Please sign in to post.

walking in Scotland

I'm an older solo woman planning a walking trip in Scotland, based in Inverness. A hotel there is able to direct me to trailheads and suggest transportation, but the hotel is expensive. I thought I'd check in with other hikers to see if anyone has found an Airbnb or small hostel type accommodations to be good in the area. If you have other suggestions for a central place from which to take day hikes of 6 - 8 miles in length, please let me know that as well. I'll be in Scotland from August 20 to Sept 6, 2020. Thank you.

Posted by
73 posts

Betsy, for hiking ideas look at That website is a great resource for hiking in Scotland, with good detailed descriptions for hikes that you can actually follow. I spent 3 nights solo in Inverness a few years ago, and spent one whole day at Culloden and Clava Cairn, using the public bus and walking. A second day I walked the Caledonian Canal, and the afternoon of my arrival I did a walking tour of the town and the local history museum. I could have probably filled another day walking out on the Great Glen Way. I stayed at Ardross Glencairn Bed and Breakfast which was 51 GBP pn with breakfast, on the street with the cathedral.

Another place to consider is Ft. William which is accessible by train. I was with a Road Scholar group there, and we did several walks from the hotel door, Cow Hill, up the West Highlands Way to a hill fort, climbing Ben Nevis. There are other hikes in Glen Nevis if you look at the Walk Highlands website. You can also access the Great Glen Way along the Caledonian Canal and perhaps take a taxi up the glen and walk a ways back to Ft. William. You can get the train to Mallaig and access hikes from there using a taxi. Ft. William also has a worthwhile local museum and a lovely walkable waterfront, shops, pubs, and a large grocery store. I wouldn't recommend the hotel we stayed, expensive and not that nice.
I love hiking in Scotland and hope to return! You'll have a great time!

Posted by
1376 posts

Hi, Betsy,

Just to confirm Laura's post, The Walk Highlands website is a great source for places to hike in Scotland. You didn't mention when you are travelling*, but we were able to get a room at the Travelodge Fairways in Inverness for 39 pounds in July. It wasn't the Ritz, but it was clean and comfortable, and next door to a 24 hour ASDA.

As Laura mentioned, there are some good hikes out of Mallaig. One of our favorites is from Bracorina along the northern shore of Loch Morar, and then over the hill to Tarbet on Loch Nevis. From there, you catch the 3:30 Western Isles boat back to Mallaig. You can take a taxi from Mallaig to Bracorina, or you can take the train to Morar and hike from there. The Bracorina to Tarbet hike is about five miles, although it's signposted seven.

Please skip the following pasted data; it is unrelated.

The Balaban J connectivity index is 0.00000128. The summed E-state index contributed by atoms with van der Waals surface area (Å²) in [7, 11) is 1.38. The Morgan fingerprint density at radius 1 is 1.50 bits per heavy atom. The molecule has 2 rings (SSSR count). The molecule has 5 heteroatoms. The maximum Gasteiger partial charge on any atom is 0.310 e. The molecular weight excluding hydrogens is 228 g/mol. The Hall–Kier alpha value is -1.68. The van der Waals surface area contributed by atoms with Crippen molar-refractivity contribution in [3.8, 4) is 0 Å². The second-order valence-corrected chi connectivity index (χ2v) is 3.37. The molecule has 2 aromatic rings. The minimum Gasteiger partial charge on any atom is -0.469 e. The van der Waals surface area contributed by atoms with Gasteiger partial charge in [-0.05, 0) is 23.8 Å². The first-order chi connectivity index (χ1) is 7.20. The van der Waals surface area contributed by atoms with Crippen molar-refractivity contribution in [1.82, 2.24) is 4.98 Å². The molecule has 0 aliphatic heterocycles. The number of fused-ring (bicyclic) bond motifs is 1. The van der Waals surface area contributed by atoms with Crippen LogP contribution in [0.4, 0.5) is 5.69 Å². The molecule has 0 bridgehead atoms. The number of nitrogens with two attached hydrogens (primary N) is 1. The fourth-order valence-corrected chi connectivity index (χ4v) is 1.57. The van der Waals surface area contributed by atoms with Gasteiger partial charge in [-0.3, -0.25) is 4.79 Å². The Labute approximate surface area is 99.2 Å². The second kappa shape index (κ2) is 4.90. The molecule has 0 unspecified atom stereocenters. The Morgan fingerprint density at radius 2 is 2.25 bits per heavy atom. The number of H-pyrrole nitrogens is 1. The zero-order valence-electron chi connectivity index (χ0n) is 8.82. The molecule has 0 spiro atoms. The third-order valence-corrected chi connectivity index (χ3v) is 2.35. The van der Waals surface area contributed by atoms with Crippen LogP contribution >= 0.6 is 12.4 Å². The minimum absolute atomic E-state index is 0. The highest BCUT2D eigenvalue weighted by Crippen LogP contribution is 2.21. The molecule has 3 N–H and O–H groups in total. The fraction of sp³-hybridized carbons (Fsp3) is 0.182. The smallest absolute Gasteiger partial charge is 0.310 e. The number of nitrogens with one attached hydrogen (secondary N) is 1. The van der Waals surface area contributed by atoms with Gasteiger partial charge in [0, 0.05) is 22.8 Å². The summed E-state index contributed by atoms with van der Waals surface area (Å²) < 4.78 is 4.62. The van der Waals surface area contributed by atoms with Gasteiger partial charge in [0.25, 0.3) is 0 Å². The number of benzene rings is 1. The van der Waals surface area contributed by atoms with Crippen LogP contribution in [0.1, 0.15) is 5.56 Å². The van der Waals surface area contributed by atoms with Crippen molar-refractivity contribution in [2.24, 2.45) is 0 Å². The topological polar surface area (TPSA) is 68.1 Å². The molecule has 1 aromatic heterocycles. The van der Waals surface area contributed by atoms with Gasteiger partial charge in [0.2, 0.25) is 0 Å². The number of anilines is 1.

Another favorite is Loch Coruisk to Sligachan on Skye. It's eight miles. The first couple of miles are uphill, but then it's downhill from Druim Hain into the Sligachan valley between the Red and Black Cuillins. You need to time that one carefully. You would have to take the Bella Jane from Elgol to Loch Coruisk to start on your hike. If it's raining, or has rained heavily the day before, you have to be careful, as you need to ford the River Scavaig on stepping stones before starting out. Also, unless there's someone meeting you at the Sligachan Hotel, you need to take the bus back to Broadford, and a taxi or hitch-hike back to Elgol. That is, if you're driving. If you're not driving, you could stay in Broadford, take the early bus to Elgol, and return to Broadford after your hike.

There are several really good hikes on Skye, and also on Eigg and Rum. Rum, in particular, has some really good mid and long distance hikes. However, you will really need a midge hat, and maybe repellent for your arms and hands. Midge hats run about ten pounds at most outdoor shops. Rum has more midges per square inch than anywhere in Scotland. Also , most of the hikes on Rum are one way in and out. There aren't many circular hikes.

One thing about the Walk Highlands site. They're not always accurate about the difficulty of hikes. They have a tendency to underestimate the difficulty. (At least in our opinion - you may find things more accurate) We've taken "one boot" hikes that could easily have been two or three.

Bring a compass and pick up OS maps for the areas in which you're hiking, if you plan to go far off the beaten path.

Best wishes for a wonderful time! Scotland is a great place for hiking and enjoying the outdoors.


Mike (Auchterless)

  • Oops! I just noticed that you're travelling late August into September. As many visitors to Scotland will be in the Edinburgh area for the Festival, you may have a slightly better choice of accommodation up north.
Posted by
1117 posts

Hi Betsy
My first question would be why Inverness as a base? It is a perfectly decent working town, but not really in a good spot for walks and hikes in the true Highland scenery. I am sure there are some lovely walks around and about, but they will be largely flat and not venturing into the hills and mountains. If that is what you are looking for then, great, but if not then the other suggestions that you have already received would be well worth considering. If you are not planning the rent a car then your options for hikes will be much more limited as public transport varies from 'occasional' to 'non existent' in the Highlands.

Best wishes
Jacqui (Skyegirl)

Posted by
73 posts

Betsy ,
Reading the post about the OS Maps reminded me I forgot to mention them. I usually order the paper map before I go to an area to use to research hikes. The map comes with a code you can use to download the map to your phone through the OS website so when you walk you can see exactly where you are and not get lost. It doesn’t use data on your phone once you download it to use on the walks. You can also buy the maps once you get there and do the same thing if you have Wi-Fi.